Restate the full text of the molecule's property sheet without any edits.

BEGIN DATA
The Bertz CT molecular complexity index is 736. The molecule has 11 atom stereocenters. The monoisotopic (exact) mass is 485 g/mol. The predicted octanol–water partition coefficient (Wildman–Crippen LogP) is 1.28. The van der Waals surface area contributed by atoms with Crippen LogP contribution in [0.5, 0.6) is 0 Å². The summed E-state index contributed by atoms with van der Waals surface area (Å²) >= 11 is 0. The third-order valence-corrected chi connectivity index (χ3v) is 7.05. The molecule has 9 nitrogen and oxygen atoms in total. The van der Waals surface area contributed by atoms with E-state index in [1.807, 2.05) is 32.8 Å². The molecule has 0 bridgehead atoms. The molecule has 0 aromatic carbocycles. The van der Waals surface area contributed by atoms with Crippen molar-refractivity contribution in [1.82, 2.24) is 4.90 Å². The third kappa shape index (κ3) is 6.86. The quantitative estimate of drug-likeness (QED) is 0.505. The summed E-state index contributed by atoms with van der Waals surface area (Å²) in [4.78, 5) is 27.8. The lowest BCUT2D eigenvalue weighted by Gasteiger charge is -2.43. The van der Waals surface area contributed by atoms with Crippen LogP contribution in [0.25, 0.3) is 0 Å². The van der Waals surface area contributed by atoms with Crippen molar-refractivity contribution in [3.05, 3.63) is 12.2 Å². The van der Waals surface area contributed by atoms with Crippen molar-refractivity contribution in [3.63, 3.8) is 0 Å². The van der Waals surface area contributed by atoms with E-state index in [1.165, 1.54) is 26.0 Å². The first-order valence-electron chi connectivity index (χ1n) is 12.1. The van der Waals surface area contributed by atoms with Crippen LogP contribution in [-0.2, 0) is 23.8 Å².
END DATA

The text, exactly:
The Bertz CT molecular complexity index is 736. The molecule has 11 atom stereocenters. The monoisotopic (exact) mass is 485 g/mol. The predicted octanol–water partition coefficient (Wildman–Crippen LogP) is 1.28. The van der Waals surface area contributed by atoms with Crippen LogP contribution in [0.5, 0.6) is 0 Å². The summed E-state index contributed by atoms with van der Waals surface area (Å²) >= 11 is 0. The third-order valence-corrected chi connectivity index (χ3v) is 7.05. The molecule has 9 nitrogen and oxygen atoms in total. The van der Waals surface area contributed by atoms with E-state index in [1.807, 2.05) is 32.8 Å². The molecule has 0 bridgehead atoms. The molecule has 0 aromatic carbocycles. The van der Waals surface area contributed by atoms with Crippen molar-refractivity contribution in [1.82, 2.24) is 4.90 Å². The third kappa shape index (κ3) is 6.86. The quantitative estimate of drug-likeness (QED) is 0.505. The summed E-state index contributed by atoms with van der Waals surface area (Å²) in [4.78, 5) is 27.8. The lowest BCUT2D eigenvalue weighted by Gasteiger charge is -2.43. The van der Waals surface area contributed by atoms with Crippen LogP contribution in [0.25, 0.3) is 0 Å². The van der Waals surface area contributed by atoms with Crippen molar-refractivity contribution in [3.05, 3.63) is 12.2 Å². The van der Waals surface area contributed by atoms with Crippen molar-refractivity contribution in [3.63, 3.8) is 0 Å². The van der Waals surface area contributed by atoms with E-state index in [1.165, 1.54) is 26.0 Å². The first-order valence-electron chi connectivity index (χ1n) is 12.1. The van der Waals surface area contributed by atoms with Crippen LogP contribution in [-0.2, 0) is 23.8 Å².